I’d never thought of my childrens’ six underage eyeballs as “plump” until Manoush Zomorodi prompted me to in her recent piece about the tricky ways quarantine behaviors are impacting eyesight. Her description conjured a creepy haunted house moment from elementary school days — my hand plunged into a bowl of perfectly round peeled grapes.
The image is apt. By design, eyeballs are round and — as Robert Roy Britt reports for Elemental — nearsighted ones (like mine) are elongated. …
The second I woke up this morning, I picked up my phone and checked my email before catching up on Instagram and Twitter. I spent the next eight or so hours switching between browser tabs for Gmail, Zoom, and Google Docs to work. Any time I took a break, I was back scrolling through social media or reading a few chapters of an e-book on my iPad. When I wrapped up work, I did an hour-long workout using the Nike Training Club app on my phone. Before bed, I watched two episodes of Schitt’s Creek.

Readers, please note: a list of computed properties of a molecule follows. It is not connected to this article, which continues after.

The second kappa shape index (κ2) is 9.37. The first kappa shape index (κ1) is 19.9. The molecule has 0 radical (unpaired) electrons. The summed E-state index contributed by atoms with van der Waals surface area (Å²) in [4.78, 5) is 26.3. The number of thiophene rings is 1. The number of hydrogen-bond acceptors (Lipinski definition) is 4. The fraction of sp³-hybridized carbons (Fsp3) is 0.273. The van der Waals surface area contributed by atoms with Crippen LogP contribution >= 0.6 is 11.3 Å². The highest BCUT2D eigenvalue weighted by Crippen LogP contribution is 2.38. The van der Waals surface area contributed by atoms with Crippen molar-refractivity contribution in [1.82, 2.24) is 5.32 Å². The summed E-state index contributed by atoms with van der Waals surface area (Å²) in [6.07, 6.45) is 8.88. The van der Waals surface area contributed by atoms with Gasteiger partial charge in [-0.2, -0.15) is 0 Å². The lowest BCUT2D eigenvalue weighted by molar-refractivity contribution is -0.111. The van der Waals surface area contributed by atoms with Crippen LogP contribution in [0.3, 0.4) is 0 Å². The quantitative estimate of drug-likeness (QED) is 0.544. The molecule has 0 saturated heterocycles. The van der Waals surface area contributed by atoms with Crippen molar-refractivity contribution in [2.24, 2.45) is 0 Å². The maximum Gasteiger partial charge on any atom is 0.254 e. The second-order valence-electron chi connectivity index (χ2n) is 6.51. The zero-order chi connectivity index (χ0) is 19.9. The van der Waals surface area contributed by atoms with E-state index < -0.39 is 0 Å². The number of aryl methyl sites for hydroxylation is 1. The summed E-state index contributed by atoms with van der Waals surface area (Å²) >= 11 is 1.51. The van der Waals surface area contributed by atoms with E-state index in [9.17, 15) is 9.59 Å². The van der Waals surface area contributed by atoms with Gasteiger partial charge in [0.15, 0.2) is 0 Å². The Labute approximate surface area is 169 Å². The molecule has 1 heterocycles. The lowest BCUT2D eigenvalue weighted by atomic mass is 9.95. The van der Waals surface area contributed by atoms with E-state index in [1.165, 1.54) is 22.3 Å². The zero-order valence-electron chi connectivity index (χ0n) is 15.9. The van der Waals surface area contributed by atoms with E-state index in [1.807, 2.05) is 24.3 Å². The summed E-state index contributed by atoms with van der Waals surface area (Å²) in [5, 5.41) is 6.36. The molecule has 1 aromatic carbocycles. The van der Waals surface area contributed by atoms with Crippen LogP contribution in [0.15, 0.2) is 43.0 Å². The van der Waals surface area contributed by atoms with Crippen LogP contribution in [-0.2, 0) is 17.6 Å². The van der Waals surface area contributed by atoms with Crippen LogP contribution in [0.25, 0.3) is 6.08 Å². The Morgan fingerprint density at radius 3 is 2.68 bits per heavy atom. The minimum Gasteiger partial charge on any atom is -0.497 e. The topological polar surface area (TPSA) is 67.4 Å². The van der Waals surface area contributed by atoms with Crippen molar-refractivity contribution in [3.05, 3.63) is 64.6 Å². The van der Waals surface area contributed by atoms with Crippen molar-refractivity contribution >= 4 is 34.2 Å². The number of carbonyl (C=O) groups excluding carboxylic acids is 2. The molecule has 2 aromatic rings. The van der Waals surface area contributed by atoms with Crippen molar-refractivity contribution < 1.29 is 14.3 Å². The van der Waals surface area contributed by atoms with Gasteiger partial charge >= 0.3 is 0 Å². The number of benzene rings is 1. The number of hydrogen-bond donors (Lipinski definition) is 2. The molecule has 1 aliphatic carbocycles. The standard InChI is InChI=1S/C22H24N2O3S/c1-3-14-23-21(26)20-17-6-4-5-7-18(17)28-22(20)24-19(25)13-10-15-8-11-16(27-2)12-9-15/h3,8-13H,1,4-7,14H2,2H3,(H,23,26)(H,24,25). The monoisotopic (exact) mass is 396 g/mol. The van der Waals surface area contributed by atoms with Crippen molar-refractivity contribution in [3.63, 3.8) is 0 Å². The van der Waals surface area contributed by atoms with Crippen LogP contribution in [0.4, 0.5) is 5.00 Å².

If you glance at the news today, order groceries, or schedule a playdate for your child, chances are you’re doing it in front of a screen. Research shows that the average American adult spends up to half their waking hours on a phone or other electronic device. It’s starting to impact physical health in a few detrimental ways — including issues with the eyes.
“It’s something I see on a day-to-day basis,” says Dr. Christopher Starr, an ophthalmologist at Weill Cornell Medicine in New York. “There are so many people who have symptoms from spending time on digital devices.”